Lent is rich in meanings these days. Comedians portray it as a long stretch of Catholic masochism. People who gained weight at Christmas plan for it as a time to diet. Fundraisers welcome it as a windfall of weekly fish fries.

Its original meaning — dating back to the origins of Christianity — was probably very simple.

It was a necessary moment in a yearly imitation of the life of Jesus. The Church let the calendar tell the story.

In Egypt, the year began with the commemoration of Jesus’ birth at Christmas, followed by the visit of the Magi at Epiphany and then the feast of the Lord’s baptism.

And what should come next? The Gospels say that after Jesus was baptized, “the Spirit immediately drove him out into the wilderness” (Mark 1:12) for 40 days of fasting and prayer. So the Christians took their cues most literally from the text. They scheduled a 40-day period of fasting to follow “immediately” after the feast of Jesus’ baptism. 

The calendar enabled Christians to accompany the Lord as he moved from infancy toward his public ministry — and then, later, to his passion and death at the time of Passover.

That’s how the seasons ran in Egypt anyway. The Church in Rome developed its calendar more slowly, it seems, and added its long fast somewhat later in the year. 

But the Romans didn’t tether their observance to a literal reading of the biblical text. They understood their springtime fast to be not so much a remembrance of Jesus’ time in the desert — but rather an extended preparation for the Church’s greatest feast of all: Easter Sunday.

Easter was the day when Romans preferred to baptize new converts. So the fast was seen as a preparation for Christian initiation as well.

Eventually, the Egyptians rearranged their custom to match the Roman observance — though some athletes of prayer tried to keep both seasons, now fused into a single, super-long fast that stretched from mid-January till Easter Sunday. Realizing that this was unhealthy overkill, St. Athanasius discouraged it.

Not until the Council of Nicaea in A.D. 325 was the Roman fast, 40 days leading up to Easter, made standard for the whole Church.

Even then, fasting meant something different from place to place. Some churches urged their members to do without meat, fish, eggs, dairy, and wine. Some restricted the Christian diet to bread, water, salt, and vegetables (boiled or raw). Others reduced the number of daily meals.

Gradually, however, Christians came to a common understanding of the season that encompassed both the Egyptian and Roman customs.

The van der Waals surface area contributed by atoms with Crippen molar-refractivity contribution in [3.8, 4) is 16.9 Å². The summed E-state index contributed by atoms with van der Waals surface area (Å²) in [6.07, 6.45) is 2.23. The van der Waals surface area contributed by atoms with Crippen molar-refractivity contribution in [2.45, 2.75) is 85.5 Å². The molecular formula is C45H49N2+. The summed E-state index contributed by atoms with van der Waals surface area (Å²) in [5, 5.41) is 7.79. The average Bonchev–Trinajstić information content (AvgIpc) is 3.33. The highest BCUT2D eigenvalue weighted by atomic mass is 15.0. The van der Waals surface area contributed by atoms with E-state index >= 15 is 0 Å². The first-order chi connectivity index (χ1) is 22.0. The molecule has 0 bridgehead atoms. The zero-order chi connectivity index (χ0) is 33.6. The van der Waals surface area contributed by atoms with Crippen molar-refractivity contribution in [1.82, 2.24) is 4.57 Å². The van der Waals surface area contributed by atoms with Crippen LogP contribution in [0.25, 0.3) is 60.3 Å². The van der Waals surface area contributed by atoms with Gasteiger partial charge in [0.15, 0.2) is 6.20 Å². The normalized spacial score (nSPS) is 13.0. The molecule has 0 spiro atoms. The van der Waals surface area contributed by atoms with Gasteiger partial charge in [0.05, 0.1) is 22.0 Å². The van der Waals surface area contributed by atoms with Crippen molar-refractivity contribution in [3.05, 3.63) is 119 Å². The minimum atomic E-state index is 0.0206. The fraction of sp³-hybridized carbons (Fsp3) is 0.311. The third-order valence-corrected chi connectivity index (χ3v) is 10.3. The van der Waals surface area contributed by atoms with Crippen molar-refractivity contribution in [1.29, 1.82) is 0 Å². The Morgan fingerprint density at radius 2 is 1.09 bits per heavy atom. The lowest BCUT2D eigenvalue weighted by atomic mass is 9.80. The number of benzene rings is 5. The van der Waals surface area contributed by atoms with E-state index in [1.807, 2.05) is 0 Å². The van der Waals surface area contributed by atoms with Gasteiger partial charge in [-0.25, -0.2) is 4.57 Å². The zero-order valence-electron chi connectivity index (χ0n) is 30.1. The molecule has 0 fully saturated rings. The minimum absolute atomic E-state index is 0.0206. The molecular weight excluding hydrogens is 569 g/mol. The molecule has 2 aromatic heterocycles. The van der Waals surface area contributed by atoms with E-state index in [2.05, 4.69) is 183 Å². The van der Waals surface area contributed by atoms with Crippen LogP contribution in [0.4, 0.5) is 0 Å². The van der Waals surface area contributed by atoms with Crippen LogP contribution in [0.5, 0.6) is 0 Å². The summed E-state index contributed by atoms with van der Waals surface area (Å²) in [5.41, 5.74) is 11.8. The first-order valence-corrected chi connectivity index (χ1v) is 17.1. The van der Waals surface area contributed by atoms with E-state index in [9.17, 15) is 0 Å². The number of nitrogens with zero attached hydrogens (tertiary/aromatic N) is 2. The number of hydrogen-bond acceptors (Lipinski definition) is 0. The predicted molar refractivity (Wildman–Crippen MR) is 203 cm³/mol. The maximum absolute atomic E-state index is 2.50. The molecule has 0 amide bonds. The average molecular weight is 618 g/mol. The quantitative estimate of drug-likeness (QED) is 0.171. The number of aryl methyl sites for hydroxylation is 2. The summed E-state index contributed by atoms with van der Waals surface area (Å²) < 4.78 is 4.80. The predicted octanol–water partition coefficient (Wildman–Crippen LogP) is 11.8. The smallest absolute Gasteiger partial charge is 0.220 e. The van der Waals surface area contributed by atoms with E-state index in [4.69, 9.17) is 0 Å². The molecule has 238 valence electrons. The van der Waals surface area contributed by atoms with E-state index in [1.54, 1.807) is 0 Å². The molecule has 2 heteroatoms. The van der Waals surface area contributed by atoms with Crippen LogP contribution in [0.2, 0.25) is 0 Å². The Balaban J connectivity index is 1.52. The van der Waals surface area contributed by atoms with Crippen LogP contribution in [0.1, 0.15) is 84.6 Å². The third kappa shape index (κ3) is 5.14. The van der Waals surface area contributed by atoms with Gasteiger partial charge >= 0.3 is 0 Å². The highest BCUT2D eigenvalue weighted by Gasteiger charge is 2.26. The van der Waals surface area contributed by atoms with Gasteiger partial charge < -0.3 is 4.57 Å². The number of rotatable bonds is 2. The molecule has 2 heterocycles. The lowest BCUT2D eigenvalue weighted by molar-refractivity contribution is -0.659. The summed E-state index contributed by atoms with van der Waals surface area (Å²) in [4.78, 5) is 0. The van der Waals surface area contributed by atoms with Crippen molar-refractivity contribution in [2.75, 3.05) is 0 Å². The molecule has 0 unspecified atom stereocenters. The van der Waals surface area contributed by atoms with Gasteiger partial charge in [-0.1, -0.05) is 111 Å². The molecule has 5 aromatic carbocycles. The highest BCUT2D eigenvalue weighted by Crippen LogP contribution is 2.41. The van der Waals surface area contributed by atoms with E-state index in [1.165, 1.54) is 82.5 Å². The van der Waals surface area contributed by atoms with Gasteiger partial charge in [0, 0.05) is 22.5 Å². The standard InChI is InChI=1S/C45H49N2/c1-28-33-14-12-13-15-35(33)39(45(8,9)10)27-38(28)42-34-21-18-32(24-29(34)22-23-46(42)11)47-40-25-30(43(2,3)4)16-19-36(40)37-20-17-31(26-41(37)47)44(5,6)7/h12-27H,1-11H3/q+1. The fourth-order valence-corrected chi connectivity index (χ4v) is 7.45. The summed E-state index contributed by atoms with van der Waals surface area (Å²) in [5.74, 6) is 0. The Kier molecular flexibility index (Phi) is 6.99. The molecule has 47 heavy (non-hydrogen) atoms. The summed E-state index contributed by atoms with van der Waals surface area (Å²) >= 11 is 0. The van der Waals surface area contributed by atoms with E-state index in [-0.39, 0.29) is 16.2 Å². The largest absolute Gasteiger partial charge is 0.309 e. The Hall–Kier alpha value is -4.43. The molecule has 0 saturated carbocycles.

Yes, Christians were fasting 40 days in imitation of Jesus — whose own fast was anticipated by those of Moses and Elijah in the Old Testament (see Exodus 34:28 and 1 Kings 19:18).

But Jesus’ fast, like everything in his public ministry, was remote preparation for something yet to come. It was training for the suffering he would endure in his saving passion. It was remote preparation for his paschal mystery.

So the Roman custom was following the Gospel text just as faithfully as the Egyptian custom had. But rather than counting forward from Jesus’ birth and baptism, the Romans looked backward from his death and resurrection.

Some Christians, then, interpreted the Lenten fast as a preparation for death, the universal destiny. Over the course of 40 days they would learn from the Master how to be gradually detached from the things of this world — how to “lay down their lives” (see John 15:13) and go willingly to death, even if that meant martyrdom preceded by torture. Indeed, the duration of 40 days may have first been established during a time of intense persecution. Sts. Augustine and Jerome claim that it was.

As the days of Lenten preparation drew to a close, Christians would learn also to “watch and pray” because, as Jesus said, “the spirit is willing, but the flesh is weak” (Mark 14:38).

In the early centuries of Christianity, then, Lent was all these things:

  • An imitation of Christ (and Moses and Elijah).
  • A preparation for Easter.
  • A preparation for baptism.
  • A time of instruction in religious doctrine and practice.
  • A time of repentance.
  • A time of disciplined preparation for martyrdom.

Over the centuries, the particulars changed, the measurements varied, the disciplines diversified. Christians discovered countless ways to count to 40!

The meanings, moreover, multiplied — or rather they accumulated in layers. At root Lent was, and remains, a time when Christians strive to walk closely with Jesus, and this is done in many time-honored ways. With him we go forward from baptismal grace, through temptation and deserts, to dying, rising, and ultimate glory.